Bernadette was later canonized as a saint in the Catholic Church for living a holy life. She lived the Message of Lourdes she received for all of us in the Grotto.
In 2024, Ash Wednesday falls on February 14th, Valentine’s Day. It is the first day of the liturgical season of Lent. It always falls six and a half weeks before Easter, beginning the Lenten season of preparation for Christ’s Resurrection on Easter Sunday.
Ash Wednesday dates back to the 11th century. Yet, the tradition of receiving ashes has even earlier roots to the ancient Hebrew custom of clothing oneself in sackcloth and dusting oneself with ashes as a sign of penance. The Bible does not explicitly detail this first day of Lent, but there are many instances of this repentant act in the Old Testament, such as Job 16:15, “I have sewed sackcloth upon my skin, and have laid my strength in the dust.”
Across many religious traditions, ashes signify the mortality of our human bodies. Genesis 3:19 tells us, “By the sweat of your face you shall eat bread until you return to the ground, for out of it you were taken; you are dust, and to dust you shall return.”
In the early Christian Church, public penance for people who had sinned included wearing ashes and sackcloth. As the Church grew and evolved, this practice lessened. This long tradition of externally recognizing ourselves as sinners seeking renewal with God — ultimately transformed into what we now know as Ash Wednesday, the first day of Lent. We begin our season of preparing our hearts for Easter by recognizing our brokenness and need for conversion, a turning of our hearts to God.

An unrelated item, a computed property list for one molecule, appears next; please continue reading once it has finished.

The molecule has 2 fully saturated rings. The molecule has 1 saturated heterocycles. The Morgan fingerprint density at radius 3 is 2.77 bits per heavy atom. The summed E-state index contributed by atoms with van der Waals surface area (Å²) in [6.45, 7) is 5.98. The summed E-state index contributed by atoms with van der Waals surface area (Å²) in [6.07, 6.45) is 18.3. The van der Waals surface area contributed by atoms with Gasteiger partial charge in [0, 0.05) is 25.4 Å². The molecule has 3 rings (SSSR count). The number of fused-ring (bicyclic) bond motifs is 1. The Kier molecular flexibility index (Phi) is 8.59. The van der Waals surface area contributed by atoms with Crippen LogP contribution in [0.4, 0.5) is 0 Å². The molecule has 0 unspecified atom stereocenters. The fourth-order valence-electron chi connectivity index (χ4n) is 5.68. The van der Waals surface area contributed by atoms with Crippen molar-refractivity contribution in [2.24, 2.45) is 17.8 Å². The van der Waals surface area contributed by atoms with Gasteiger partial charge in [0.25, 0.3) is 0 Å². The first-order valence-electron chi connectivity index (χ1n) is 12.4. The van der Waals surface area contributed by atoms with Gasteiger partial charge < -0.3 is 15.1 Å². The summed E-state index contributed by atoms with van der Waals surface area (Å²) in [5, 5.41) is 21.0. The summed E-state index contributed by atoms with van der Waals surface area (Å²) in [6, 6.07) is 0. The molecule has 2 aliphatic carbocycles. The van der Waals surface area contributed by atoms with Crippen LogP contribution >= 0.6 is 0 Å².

This excerpt from Saint Ephrem is is a testimony to the rich, inexhaustible treasure that is Sacred Scripture. God’s Word is like a spring offering spiritual drink which never runs dry. It always has the ability to satisfy our thirst for God and his truth.
Lord, who can comprehend even one of your words? We lose more of it than we grasp, like those who drink from a living spring. For God’s word offers different facets according to the capacity of the listener. And the Lord has portrayed his message in many colors, so that whoever gazes upon it can see in it what suits him. Within it he has buried manifold treasures, so that each of us might grow rich in seeking them out.
INEXHAUSTIBLE SPRING & RICH TREASURE
The word of God is a tree of life that offers us blessed fruit from each of its branches. It is like that rock which was struck open in the wilderness, from which all were offered spiritual drink. As the Apostle says: They ate spiritual food and they drank spiritual drink.
And so whenever anyone discovers some part of the treasure, he should not think that he has exhausted God’s word. Instead he should feel that this is all that he was able to find of the wealth contained in it. Nor should he say that the word is weak and sterile or look down on it simply because this portion was all that he happened to find. But precisely because he could not capture it all, he should give thanks for its riches.